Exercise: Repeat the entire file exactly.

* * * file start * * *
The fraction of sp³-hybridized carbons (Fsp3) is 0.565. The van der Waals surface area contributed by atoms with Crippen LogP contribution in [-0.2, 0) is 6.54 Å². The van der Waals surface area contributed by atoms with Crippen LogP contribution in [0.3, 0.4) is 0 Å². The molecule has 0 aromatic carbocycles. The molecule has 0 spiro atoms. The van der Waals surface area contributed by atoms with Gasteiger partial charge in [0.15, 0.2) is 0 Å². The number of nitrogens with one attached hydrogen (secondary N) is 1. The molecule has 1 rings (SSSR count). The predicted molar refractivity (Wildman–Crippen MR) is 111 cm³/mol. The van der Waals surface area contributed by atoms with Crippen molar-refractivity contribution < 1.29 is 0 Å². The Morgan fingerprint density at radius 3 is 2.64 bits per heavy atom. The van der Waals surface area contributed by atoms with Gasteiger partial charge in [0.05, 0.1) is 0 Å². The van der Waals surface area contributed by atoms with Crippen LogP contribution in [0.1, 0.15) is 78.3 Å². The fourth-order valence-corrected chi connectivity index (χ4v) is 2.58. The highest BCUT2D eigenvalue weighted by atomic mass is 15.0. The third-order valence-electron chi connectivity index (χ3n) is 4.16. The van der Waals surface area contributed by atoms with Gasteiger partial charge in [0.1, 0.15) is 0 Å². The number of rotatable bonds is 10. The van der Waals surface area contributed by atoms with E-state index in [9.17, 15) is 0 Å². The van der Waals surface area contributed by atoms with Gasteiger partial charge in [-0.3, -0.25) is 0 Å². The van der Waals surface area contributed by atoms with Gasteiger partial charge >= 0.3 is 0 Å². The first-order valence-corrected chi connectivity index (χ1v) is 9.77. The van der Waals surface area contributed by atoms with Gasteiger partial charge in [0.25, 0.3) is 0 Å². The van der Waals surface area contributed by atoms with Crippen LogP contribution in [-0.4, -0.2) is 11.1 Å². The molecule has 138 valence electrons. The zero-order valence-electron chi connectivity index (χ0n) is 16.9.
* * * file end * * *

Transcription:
The fraction of sp³-hybridized carbons (Fsp3) is 0.565. The van der Waals surface area contributed by atoms with Crippen LogP contribution in [-0.2, 0) is 6.54 Å². The van der Waals surface area contributed by atoms with Crippen LogP contribution in [0.3, 0.4) is 0 Å². The molecule has 0 aromatic carbocycles. The molecule has 0 spiro atoms. The van der Waals surface area contributed by atoms with Gasteiger partial charge in [0.15, 0.2) is 0 Å². The number of nitrogens with one attached hydrogen (secondary N) is 1. The molecule has 1 rings (SSSR count). The predicted molar refractivity (Wildman–Crippen MR) is 111 cm³/mol. The van der Waals surface area contributed by atoms with Crippen molar-refractivity contribution < 1.29 is 0 Å². The Morgan fingerprint density at radius 3 is 2.64 bits per heavy atom. The van der Waals surface area contributed by atoms with Gasteiger partial charge in [0.05, 0.1) is 0 Å². The van der Waals surface area contributed by atoms with Crippen LogP contribution in [0.1, 0.15) is 78.3 Å². The fourth-order valence-corrected chi connectivity index (χ4v) is 2.58. The highest BCUT2D eigenvalue weighted by atomic mass is 15.0. The third-order valence-electron chi connectivity index (χ3n) is 4.16. The van der Waals surface area contributed by atoms with Gasteiger partial charge in [0.1, 0.15) is 0 Å². The number of rotatable bonds is 10. The van der Waals surface area contributed by atoms with E-state index in [9.17, 15) is 0 Å². The van der Waals surface area contributed by atoms with Gasteiger partial charge in [-0.3, -0.25) is 0 Å². The van der Waals surface area contributed by atoms with Gasteiger partial charge >= 0.3 is 0 Å². The first-order valence-corrected chi connectivity index (χ1v) is 9.77. The van der Waals surface area contributed by atoms with Gasteiger partial charge in [0.25, 0.3) is 0 Å². The van der Waals surface area contributed by atoms with Crippen LogP contribution in [-0.4, -0.2) is 11.1 Å². The molecule has 138 valence electrons. The zero-order valence-electron chi connectivity index (χ0n) is 16.9.